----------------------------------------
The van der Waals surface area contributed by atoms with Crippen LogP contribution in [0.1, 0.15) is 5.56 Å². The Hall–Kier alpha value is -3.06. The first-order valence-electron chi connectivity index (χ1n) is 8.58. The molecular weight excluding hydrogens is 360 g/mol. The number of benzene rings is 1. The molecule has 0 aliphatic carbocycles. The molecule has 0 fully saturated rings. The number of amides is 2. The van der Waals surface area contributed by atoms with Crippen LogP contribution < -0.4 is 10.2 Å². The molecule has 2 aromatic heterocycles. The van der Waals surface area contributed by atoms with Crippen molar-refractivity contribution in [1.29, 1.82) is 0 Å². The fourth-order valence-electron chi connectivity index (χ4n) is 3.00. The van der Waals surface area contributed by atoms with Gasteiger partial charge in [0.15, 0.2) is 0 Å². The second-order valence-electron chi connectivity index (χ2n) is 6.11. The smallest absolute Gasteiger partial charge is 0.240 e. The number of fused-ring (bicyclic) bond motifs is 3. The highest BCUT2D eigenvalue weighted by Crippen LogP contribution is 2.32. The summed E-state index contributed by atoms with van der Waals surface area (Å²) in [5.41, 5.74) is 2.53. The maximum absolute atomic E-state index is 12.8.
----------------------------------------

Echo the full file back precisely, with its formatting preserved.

The van der Waals surface area contributed by atoms with Crippen LogP contribution in [0.1, 0.15) is 5.56 Å². The Hall–Kier alpha value is -3.06. The first-order valence-electron chi connectivity index (χ1n) is 8.58. The molecular weight excluding hydrogens is 360 g/mol. The number of benzene rings is 1. The molecule has 0 aliphatic carbocycles. The molecule has 0 fully saturated rings. The number of amides is 2. The van der Waals surface area contributed by atoms with Crippen LogP contribution < -0.4 is 10.2 Å². The molecule has 2 aromatic heterocycles. The van der Waals surface area contributed by atoms with Crippen molar-refractivity contribution in [1.29, 1.82) is 0 Å². The fourth-order valence-electron chi connectivity index (χ4n) is 3.00. The van der Waals surface area contributed by atoms with Gasteiger partial charge in [0.15, 0.2) is 0 Å². The second-order valence-electron chi connectivity index (χ2n) is 6.11. The smallest absolute Gasteiger partial charge is 0.240 e. The number of fused-ring (bicyclic) bond motifs is 3. The highest BCUT2D eigenvalue weighted by Crippen LogP contribution is 2.32. The summed E-state index contributed by atoms with van der Waals surface area (Å²) in [5.41, 5.74) is 2.53. The maximum absolute atomic E-state index is 12.8.